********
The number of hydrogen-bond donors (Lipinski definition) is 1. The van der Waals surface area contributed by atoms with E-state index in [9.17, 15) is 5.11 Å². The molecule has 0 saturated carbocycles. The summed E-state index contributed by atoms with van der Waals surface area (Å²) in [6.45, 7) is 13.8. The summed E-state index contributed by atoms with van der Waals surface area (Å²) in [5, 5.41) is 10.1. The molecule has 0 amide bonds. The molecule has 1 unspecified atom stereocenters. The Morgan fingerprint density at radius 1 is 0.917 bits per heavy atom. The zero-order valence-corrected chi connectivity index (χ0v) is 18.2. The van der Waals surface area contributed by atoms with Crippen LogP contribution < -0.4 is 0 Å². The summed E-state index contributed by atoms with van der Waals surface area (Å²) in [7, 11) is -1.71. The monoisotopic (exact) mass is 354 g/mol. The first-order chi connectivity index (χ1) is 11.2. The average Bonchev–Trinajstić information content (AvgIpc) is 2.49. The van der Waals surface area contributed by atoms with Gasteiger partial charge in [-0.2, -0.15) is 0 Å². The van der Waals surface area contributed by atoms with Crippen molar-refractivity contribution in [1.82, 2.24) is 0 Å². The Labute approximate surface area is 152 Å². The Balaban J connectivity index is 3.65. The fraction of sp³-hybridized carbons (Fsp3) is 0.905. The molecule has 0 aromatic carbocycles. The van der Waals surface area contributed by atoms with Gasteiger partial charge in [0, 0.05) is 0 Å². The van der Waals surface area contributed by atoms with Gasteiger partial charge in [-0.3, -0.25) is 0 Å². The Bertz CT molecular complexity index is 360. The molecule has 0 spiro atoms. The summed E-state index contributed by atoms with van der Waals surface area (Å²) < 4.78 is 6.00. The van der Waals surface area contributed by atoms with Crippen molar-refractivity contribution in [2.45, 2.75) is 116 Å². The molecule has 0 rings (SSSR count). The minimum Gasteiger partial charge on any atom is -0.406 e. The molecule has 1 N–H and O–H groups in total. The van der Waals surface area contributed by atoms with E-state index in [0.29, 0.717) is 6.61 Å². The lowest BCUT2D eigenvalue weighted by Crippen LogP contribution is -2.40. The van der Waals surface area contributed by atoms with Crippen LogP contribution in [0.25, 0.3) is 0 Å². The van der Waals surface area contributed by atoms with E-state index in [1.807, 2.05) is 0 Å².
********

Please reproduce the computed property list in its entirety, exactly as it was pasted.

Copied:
The number of hydrogen-bond donors (Lipinski definition) is 1. The van der Waals surface area contributed by atoms with E-state index in [9.17, 15) is 5.11 Å². The molecule has 0 saturated carbocycles. The summed E-state index contributed by atoms with van der Waals surface area (Å²) in [6.45, 7) is 13.8. The summed E-state index contributed by atoms with van der Waals surface area (Å²) in [5, 5.41) is 10.1. The molecule has 0 amide bonds. The molecule has 1 unspecified atom stereocenters. The Morgan fingerprint density at radius 1 is 0.917 bits per heavy atom. The zero-order valence-corrected chi connectivity index (χ0v) is 18.2. The van der Waals surface area contributed by atoms with Crippen LogP contribution < -0.4 is 0 Å². The summed E-state index contributed by atoms with van der Waals surface area (Å²) in [7, 11) is -1.71. The monoisotopic (exact) mass is 354 g/mol. The first-order chi connectivity index (χ1) is 11.2. The average Bonchev–Trinajstić information content (AvgIpc) is 2.49. The van der Waals surface area contributed by atoms with Gasteiger partial charge in [-0.2, -0.15) is 0 Å². The van der Waals surface area contributed by atoms with Crippen molar-refractivity contribution in [1.82, 2.24) is 0 Å². The Labute approximate surface area is 152 Å². The Balaban J connectivity index is 3.65. The fraction of sp³-hybridized carbons (Fsp3) is 0.905. The molecule has 0 aromatic carbocycles. The van der Waals surface area contributed by atoms with Gasteiger partial charge in [0, 0.05) is 0 Å². The van der Waals surface area contributed by atoms with Gasteiger partial charge in [-0.3, -0.25) is 0 Å². The Bertz CT molecular complexity index is 360. The molecule has 0 spiro atoms. The summed E-state index contributed by atoms with van der Waals surface area (Å²) < 4.78 is 6.00. The van der Waals surface area contributed by atoms with Crippen molar-refractivity contribution in [2.45, 2.75) is 116 Å². The molecule has 0 rings (SSSR count). The minimum Gasteiger partial charge on any atom is -0.406 e. The molecule has 1 N–H and O–H groups in total. The van der Waals surface area contributed by atoms with E-state index in [0.29, 0.717) is 6.61 Å². The lowest BCUT2D eigenvalue weighted by Crippen LogP contribution is -2.40. The van der Waals surface area contributed by atoms with Crippen LogP contribution in [0.25, 0.3) is 0 Å². The van der Waals surface area contributed by atoms with E-state index in [1.807, 2.05) is 0 Å².